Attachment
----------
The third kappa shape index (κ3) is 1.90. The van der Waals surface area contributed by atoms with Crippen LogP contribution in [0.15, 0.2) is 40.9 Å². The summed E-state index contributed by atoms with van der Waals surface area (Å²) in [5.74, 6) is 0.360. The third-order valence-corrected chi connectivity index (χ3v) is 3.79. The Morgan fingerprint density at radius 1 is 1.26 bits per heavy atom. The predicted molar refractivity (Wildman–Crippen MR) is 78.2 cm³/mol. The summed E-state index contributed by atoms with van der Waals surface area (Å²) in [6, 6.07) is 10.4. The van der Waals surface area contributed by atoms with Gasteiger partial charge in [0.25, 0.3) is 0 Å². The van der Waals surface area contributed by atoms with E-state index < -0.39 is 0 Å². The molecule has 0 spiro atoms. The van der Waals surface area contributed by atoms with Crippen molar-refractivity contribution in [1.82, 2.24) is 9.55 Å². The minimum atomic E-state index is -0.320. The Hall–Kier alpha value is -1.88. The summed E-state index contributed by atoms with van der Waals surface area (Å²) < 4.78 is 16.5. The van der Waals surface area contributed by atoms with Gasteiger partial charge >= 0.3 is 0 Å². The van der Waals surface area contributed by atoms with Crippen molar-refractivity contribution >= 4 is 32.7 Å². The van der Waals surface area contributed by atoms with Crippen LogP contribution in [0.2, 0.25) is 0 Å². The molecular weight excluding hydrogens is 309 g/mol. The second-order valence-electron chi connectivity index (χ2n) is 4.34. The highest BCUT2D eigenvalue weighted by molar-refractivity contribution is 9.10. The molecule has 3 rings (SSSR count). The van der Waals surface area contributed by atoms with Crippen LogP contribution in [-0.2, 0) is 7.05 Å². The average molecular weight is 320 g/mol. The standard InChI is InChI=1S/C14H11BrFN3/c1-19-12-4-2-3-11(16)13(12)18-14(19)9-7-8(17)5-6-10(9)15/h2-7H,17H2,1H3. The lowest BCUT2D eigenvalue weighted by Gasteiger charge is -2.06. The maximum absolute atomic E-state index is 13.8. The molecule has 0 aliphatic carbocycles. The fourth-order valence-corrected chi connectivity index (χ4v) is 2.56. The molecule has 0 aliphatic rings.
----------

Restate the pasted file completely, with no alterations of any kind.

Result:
The third kappa shape index (κ3) is 1.90. The van der Waals surface area contributed by atoms with Crippen LogP contribution in [0.15, 0.2) is 40.9 Å². The summed E-state index contributed by atoms with van der Waals surface area (Å²) in [5.74, 6) is 0.360. The third-order valence-corrected chi connectivity index (χ3v) is 3.79. The Morgan fingerprint density at radius 1 is 1.26 bits per heavy atom. The predicted molar refractivity (Wildman–Crippen MR) is 78.2 cm³/mol. The summed E-state index contributed by atoms with van der Waals surface area (Å²) in [6, 6.07) is 10.4. The van der Waals surface area contributed by atoms with Gasteiger partial charge in [0.25, 0.3) is 0 Å². The van der Waals surface area contributed by atoms with E-state index < -0.39 is 0 Å². The molecule has 0 spiro atoms. The van der Waals surface area contributed by atoms with Crippen molar-refractivity contribution in [1.82, 2.24) is 9.55 Å². The minimum atomic E-state index is -0.320. The Hall–Kier alpha value is -1.88. The summed E-state index contributed by atoms with van der Waals surface area (Å²) < 4.78 is 16.5. The van der Waals surface area contributed by atoms with Gasteiger partial charge >= 0.3 is 0 Å². The van der Waals surface area contributed by atoms with Crippen molar-refractivity contribution >= 4 is 32.7 Å². The van der Waals surface area contributed by atoms with Crippen LogP contribution in [0.2, 0.25) is 0 Å². The molecular weight excluding hydrogens is 309 g/mol. The second-order valence-electron chi connectivity index (χ2n) is 4.34. The highest BCUT2D eigenvalue weighted by molar-refractivity contribution is 9.10. The molecule has 3 rings (SSSR count). The van der Waals surface area contributed by atoms with Crippen LogP contribution in [-0.2, 0) is 7.05 Å². The average molecular weight is 320 g/mol. The standard InChI is InChI=1S/C14H11BrFN3/c1-19-12-4-2-3-11(16)13(12)18-14(19)9-7-8(17)5-6-10(9)15/h2-7H,17H2,1H3. The lowest BCUT2D eigenvalue weighted by Gasteiger charge is -2.06. The maximum absolute atomic E-state index is 13.8. The molecule has 0 aliphatic carbocycles. The fourth-order valence-corrected chi connectivity index (χ4v) is 2.56. The molecule has 0 aliphatic rings.